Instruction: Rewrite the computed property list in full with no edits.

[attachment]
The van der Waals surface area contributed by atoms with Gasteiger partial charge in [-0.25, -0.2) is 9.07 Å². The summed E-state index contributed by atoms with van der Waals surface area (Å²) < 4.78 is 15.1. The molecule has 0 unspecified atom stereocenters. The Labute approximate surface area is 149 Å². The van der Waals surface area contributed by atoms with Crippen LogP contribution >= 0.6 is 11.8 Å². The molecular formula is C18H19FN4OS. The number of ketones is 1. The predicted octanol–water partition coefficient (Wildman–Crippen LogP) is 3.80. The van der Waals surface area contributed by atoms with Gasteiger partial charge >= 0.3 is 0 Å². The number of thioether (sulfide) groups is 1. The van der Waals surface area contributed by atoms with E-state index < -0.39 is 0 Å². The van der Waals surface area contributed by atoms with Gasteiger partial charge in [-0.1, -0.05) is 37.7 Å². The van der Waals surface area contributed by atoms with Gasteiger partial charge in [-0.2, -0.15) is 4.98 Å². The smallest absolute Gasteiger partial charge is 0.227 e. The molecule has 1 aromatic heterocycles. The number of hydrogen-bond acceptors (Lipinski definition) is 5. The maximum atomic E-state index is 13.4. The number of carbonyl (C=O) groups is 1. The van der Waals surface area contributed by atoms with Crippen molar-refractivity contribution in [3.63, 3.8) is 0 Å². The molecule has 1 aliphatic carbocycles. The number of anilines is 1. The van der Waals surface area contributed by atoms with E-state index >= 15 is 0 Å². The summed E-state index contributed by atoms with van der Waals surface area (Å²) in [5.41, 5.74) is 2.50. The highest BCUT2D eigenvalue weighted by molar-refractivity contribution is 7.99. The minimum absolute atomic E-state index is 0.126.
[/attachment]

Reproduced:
The van der Waals surface area contributed by atoms with Gasteiger partial charge in [-0.25, -0.2) is 9.07 Å². The summed E-state index contributed by atoms with van der Waals surface area (Å²) < 4.78 is 15.1. The molecule has 0 unspecified atom stereocenters. The Labute approximate surface area is 149 Å². The van der Waals surface area contributed by atoms with Crippen LogP contribution >= 0.6 is 11.8 Å². The molecular formula is C18H19FN4OS. The number of ketones is 1. The predicted octanol–water partition coefficient (Wildman–Crippen LogP) is 3.80. The van der Waals surface area contributed by atoms with Gasteiger partial charge >= 0.3 is 0 Å². The number of thioether (sulfide) groups is 1. The van der Waals surface area contributed by atoms with E-state index < -0.39 is 0 Å². The van der Waals surface area contributed by atoms with Gasteiger partial charge in [-0.1, -0.05) is 37.7 Å². The van der Waals surface area contributed by atoms with Gasteiger partial charge in [-0.2, -0.15) is 4.98 Å². The smallest absolute Gasteiger partial charge is 0.227 e. The molecule has 1 aromatic heterocycles. The number of hydrogen-bond acceptors (Lipinski definition) is 5. The maximum atomic E-state index is 13.4. The number of carbonyl (C=O) groups is 1. The van der Waals surface area contributed by atoms with Crippen molar-refractivity contribution in [3.63, 3.8) is 0 Å². The molecule has 1 aliphatic carbocycles. The number of anilines is 1. The van der Waals surface area contributed by atoms with E-state index >= 15 is 0 Å². The summed E-state index contributed by atoms with van der Waals surface area (Å²) in [5.41, 5.74) is 2.50. The highest BCUT2D eigenvalue weighted by molar-refractivity contribution is 7.99. The minimum absolute atomic E-state index is 0.126.